Richard W Smith, vice-president of global trade services at FedEx Express, explains to World Pharmaceutical Frontiers that, as patients become more aware of technological and medical advancements, personalised medicine is becoming more commonplace.
Today's patients have joined an increasingly visible group of empowered consumers. These consumers are tech-savvy, informed, hands-on, global, and in control of when, where and how they are treated.
Personalised medicine is the result of these empowered patients seeking higher standards of care, in addition to the rapid adoption of new techniques in genomic and proteomic science. The right treatment for the right person at the right time, personalised medicine takes into account patients' genetic profiles and predictive reactions to treatments, which, driven by clinical trials, dramatically increases the efficacy of treatments and improves patients' outcomes.
Personalised medicine presents a huge opportunity for the medical world; opening doors for industries not traditionally associated with healthcare. Fast becoming a lucrative industry, the global personalised medicine market is forecast to reach $2.4 trillion by 2022, at a CAGR of 11.8%: more than double the projected 5.2% annual growth for the overall healthcare sector. Europe, alone, sees potential for personalised medicine to treat 500 million patients by 2020.
Since the nature of personalised medicine is highly complex, the healthcare sector must look beyond its borders, and rely on cross-sector collaboration. Driving further innovation and greater efficiency will require the skills and resources of the entire healthcare ecosystem, from regulators to manufacturers and suppliers. The logistics industry is an important stakeholder. Its expertise in managing complex supply chains is key for the healthcare sector to adapt to new market realities and harness the opportunities caused by this disruption.
Personalised medicine can be expensive. Regulators demand rigorous clinical studies, and diagnostic tests are needed to track a treatment's efficacy, imposing immense development costs, which impact margins and affordability.
An area that can ease these cost pressures is the supply chain, which represents 25% of pharma costs and over 40% of medical device costs. Even minor efficiency gains from reduced manufacturing lead-times and inventory levels could save billions of dollars. In the pharma industry, the average replenishment lead time from plant to distribution centre is 75 days. Agile supply management processes will ensure shorter replenishment lead times, avoiding complete loss of stock.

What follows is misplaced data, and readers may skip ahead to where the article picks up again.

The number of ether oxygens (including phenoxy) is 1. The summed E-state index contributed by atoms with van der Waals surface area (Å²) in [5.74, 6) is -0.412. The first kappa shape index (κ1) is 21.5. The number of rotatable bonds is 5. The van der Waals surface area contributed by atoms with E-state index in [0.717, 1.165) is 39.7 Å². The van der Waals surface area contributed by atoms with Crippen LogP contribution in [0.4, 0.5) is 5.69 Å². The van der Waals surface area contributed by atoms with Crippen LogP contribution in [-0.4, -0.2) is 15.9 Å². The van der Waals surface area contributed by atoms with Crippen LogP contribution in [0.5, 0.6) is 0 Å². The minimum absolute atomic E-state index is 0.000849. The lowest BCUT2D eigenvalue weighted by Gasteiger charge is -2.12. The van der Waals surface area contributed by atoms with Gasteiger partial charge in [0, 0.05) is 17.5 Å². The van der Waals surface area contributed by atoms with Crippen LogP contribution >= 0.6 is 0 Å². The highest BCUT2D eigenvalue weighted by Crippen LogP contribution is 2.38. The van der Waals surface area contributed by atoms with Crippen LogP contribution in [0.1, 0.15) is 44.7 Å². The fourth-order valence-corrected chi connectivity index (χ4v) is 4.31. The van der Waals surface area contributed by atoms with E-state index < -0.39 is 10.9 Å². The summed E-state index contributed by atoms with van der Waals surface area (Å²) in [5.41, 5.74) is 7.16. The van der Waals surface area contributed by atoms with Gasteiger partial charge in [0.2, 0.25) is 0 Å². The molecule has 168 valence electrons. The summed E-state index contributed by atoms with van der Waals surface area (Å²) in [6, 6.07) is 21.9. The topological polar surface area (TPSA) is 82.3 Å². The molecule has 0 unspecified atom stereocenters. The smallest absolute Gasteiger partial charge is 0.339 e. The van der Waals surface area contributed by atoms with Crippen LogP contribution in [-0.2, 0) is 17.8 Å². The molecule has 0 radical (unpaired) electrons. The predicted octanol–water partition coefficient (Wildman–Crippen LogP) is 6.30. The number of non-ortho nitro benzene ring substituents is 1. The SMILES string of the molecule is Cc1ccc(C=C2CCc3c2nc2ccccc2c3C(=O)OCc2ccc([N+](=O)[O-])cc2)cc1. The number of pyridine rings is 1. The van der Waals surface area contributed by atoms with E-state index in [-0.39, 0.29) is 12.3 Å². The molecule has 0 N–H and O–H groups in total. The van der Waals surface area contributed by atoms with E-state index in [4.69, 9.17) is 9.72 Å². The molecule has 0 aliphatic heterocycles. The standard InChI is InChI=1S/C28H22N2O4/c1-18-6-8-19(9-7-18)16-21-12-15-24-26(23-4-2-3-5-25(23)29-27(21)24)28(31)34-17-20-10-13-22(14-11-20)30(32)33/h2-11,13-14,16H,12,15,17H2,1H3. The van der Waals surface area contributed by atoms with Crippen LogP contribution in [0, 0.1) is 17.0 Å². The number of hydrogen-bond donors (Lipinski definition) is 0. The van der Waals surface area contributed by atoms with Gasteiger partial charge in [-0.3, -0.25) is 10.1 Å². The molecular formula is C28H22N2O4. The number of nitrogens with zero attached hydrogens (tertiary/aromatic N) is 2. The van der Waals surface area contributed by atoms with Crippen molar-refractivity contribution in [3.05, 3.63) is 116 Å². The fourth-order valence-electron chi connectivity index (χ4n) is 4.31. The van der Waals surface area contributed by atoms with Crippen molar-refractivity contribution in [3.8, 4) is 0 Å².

Guaranteeing the integrity of personalised medicine shipments is as important as it is challenging. Take autologous cell therapy products, which are developed from the patient's own cells. Since the products are fully personalised, any damage during the shipping process could be life-endangering. Logistics providers have developed solutions to address such risks.
One example is SenseAware, powered by FedEx, which provides near real-time visibility into a shipment's location, temperature, humidity and barometric pressure, while in transit. This allows for a quick response when issues arise.
Biologics, a key component of personalised medicine, needs reliable cold chain logistics to maintain quality throughout its journey. This reliability becomes even more important as the healthcare sector looks to emerging markets, where warm climates and large distances add to the existing challenges. Consequently, cold chain logistics in Europe is forecast to see double-digit growth in 2019.
As patients become increasingly informed and empowered, the challenges are mounting for personalised medicine and the supply chains serving as their lifelines.
To bring to fruition the vast potential of this fast-emerging sector, healthcare players must work in harmony with their industry peers, governments and logistics providers. The benefits will be seen not just in the bottom line and more ground-breaking innovations, but in the well-being of millions of patients.